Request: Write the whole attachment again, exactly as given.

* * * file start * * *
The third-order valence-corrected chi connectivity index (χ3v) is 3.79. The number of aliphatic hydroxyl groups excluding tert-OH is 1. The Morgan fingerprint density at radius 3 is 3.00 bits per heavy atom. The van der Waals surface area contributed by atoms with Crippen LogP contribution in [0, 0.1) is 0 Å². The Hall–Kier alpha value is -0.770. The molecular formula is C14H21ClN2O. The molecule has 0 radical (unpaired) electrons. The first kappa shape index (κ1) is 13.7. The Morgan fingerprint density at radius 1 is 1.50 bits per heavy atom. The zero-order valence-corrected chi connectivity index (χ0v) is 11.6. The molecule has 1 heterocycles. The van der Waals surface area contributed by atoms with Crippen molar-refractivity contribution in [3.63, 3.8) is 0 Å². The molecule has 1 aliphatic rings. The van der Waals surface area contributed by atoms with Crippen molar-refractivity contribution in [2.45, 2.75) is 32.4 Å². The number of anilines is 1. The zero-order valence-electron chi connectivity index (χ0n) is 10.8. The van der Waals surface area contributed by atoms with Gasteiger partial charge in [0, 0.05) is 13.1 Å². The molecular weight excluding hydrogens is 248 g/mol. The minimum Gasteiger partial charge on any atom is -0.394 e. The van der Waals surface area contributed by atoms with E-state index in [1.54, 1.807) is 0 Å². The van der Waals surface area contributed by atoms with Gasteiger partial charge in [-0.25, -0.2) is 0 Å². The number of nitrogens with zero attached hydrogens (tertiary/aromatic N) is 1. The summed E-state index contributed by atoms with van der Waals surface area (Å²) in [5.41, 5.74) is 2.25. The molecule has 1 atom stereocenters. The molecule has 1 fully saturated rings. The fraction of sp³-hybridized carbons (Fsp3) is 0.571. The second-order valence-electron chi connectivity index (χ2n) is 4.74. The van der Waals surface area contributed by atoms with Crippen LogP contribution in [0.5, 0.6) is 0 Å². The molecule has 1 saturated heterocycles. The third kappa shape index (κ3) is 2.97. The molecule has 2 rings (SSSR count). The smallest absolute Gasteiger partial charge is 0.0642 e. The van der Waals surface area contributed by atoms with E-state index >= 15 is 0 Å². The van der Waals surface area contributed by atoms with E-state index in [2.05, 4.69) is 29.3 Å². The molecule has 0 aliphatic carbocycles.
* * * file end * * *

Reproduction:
The third-order valence-corrected chi connectivity index (χ3v) is 3.79. The number of aliphatic hydroxyl groups excluding tert-OH is 1. The Morgan fingerprint density at radius 3 is 3.00 bits per heavy atom. The van der Waals surface area contributed by atoms with Crippen LogP contribution in [0, 0.1) is 0 Å². The Hall–Kier alpha value is -0.770. The molecular formula is C14H21ClN2O. The molecule has 0 radical (unpaired) electrons. The first kappa shape index (κ1) is 13.7. The Morgan fingerprint density at radius 1 is 1.50 bits per heavy atom. The zero-order valence-corrected chi connectivity index (χ0v) is 11.6. The molecule has 1 heterocycles. The van der Waals surface area contributed by atoms with Crippen molar-refractivity contribution in [3.63, 3.8) is 0 Å². The molecule has 1 aliphatic rings. The van der Waals surface area contributed by atoms with Crippen molar-refractivity contribution in [2.45, 2.75) is 32.4 Å². The number of anilines is 1. The zero-order valence-electron chi connectivity index (χ0n) is 10.8. The van der Waals surface area contributed by atoms with Gasteiger partial charge in [0, 0.05) is 13.1 Å². The molecular weight excluding hydrogens is 248 g/mol. The minimum Gasteiger partial charge on any atom is -0.394 e. The van der Waals surface area contributed by atoms with E-state index in [1.54, 1.807) is 0 Å². The van der Waals surface area contributed by atoms with Gasteiger partial charge in [-0.25, -0.2) is 0 Å². The number of nitrogens with zero attached hydrogens (tertiary/aromatic N) is 1. The summed E-state index contributed by atoms with van der Waals surface area (Å²) in [5.41, 5.74) is 2.25. The molecule has 1 atom stereocenters. The molecule has 1 fully saturated rings. The fraction of sp³-hybridized carbons (Fsp3) is 0.571. The second-order valence-electron chi connectivity index (χ2n) is 4.74. The van der Waals surface area contributed by atoms with Crippen LogP contribution in [0.5, 0.6) is 0 Å². The molecule has 1 saturated heterocycles. The third kappa shape index (κ3) is 2.97. The molecule has 2 rings (SSSR count). The smallest absolute Gasteiger partial charge is 0.0642 e. The van der Waals surface area contributed by atoms with E-state index >= 15 is 0 Å². The van der Waals surface area contributed by atoms with E-state index in [2.05, 4.69) is 29.3 Å². The molecule has 0 aliphatic carbocycles.